According to the American Academy of Sleep Medicine, an estimated 10 percent to 30 percent of adults snore. For most, snoring has no serious medical consequences. However, for an estimated five in 100 people, extremely loud nightly snoring is the first indication of obstructive sleep apnea syndrome (OSAS) – a potentially life-threatening disorder. OSAS is characterized by a pattern of obstructive breathing during sleep, awakenings from sleep and daytime symptoms. In normal children and adults, sleep is accompanied by relaxation of the muscles that stiffen and open the throat. This muscular relaxation leads to a slight sleep-related narrowing of the throat that is of no importance for most people. However, in those suffering with OSAS, the sleep-related narrowing is so great that breathing becomes difficult, and the experience can be likened to breathing through a floppy, wet straw. The brain senses that breathing is difficult and increases the effort to breathe, briefly awakening the brain in order to stiffen and open the throat. Once awake, with a fully open throat, effort to breathe decreases. As breathing effort returns to normal, sleep is resumed and the cycle repeats itself. This detrimental cycle can disturb sleep dozens to hundreds of times each night, but most of the awakenings are so brief that they are not remembered.
Sufferers of OSAS may not get enough oxygen during sleep and probably don't sleep soundly. They may suffer daytime sleepiness affecting work and social activities, and increasing the likelihood of car accidents. OSAS sufferers may also be at risk for high blood pressure, heart failure, heart attack or stroke.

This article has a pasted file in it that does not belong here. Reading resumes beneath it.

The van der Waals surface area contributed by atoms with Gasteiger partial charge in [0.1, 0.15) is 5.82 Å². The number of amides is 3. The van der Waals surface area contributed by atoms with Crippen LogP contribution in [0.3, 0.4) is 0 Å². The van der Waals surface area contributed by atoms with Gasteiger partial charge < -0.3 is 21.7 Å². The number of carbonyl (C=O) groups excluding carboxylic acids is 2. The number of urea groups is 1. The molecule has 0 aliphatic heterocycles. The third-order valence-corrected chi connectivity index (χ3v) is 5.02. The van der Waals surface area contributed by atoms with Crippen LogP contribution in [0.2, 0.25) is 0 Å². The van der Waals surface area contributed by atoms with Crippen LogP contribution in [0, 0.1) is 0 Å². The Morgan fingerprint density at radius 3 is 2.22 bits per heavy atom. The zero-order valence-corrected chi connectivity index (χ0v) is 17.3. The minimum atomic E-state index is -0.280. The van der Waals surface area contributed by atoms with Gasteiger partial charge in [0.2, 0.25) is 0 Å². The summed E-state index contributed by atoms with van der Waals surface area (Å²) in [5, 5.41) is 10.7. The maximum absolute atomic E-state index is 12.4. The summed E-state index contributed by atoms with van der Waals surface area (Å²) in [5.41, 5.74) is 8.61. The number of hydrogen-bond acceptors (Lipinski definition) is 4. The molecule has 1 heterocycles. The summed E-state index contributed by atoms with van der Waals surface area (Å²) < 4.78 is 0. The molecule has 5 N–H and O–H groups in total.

An otolaryngology evaluation is very helpful in the evaluation of snoring and OSAS. A careful examination of the upper airway is performed both to try to determine the site of airway collapse as well as to make sure that there are no other medical problems that might be causing the sleep disturbance. Possible sites of obstructions include the nose, tonsils, soft palate and uvula, tongue and voice box. Treatments will differ depending on the severity of the problem and the results of the exam.
Options for snoring include the following:
Options for obstructive sleep apnea include the following:
As part of our Sleep Disorders Center, we have a CPAP Clinic for our patients being treated for sleep apnea with CPAP. In this clinic, run by our chief sleep technologist, Ann Wilkinson, R.PSG.T., we see patients who are having difficulty adjusting to CPAP, as well as our patients with equipment problems. This Clinic has been very helpful in increasing compliance with CPAP therapy. For more information: American Academy of Sleep Medicine One Westbrook Corporate Center, Ste.920 Westchester, IL 60154 Tel: 708-492-0930 www.aasmnet.org American Sleep Apnea Association 1522 K Street, NW, Ste. 302 Washington, DC 20005 email@example.com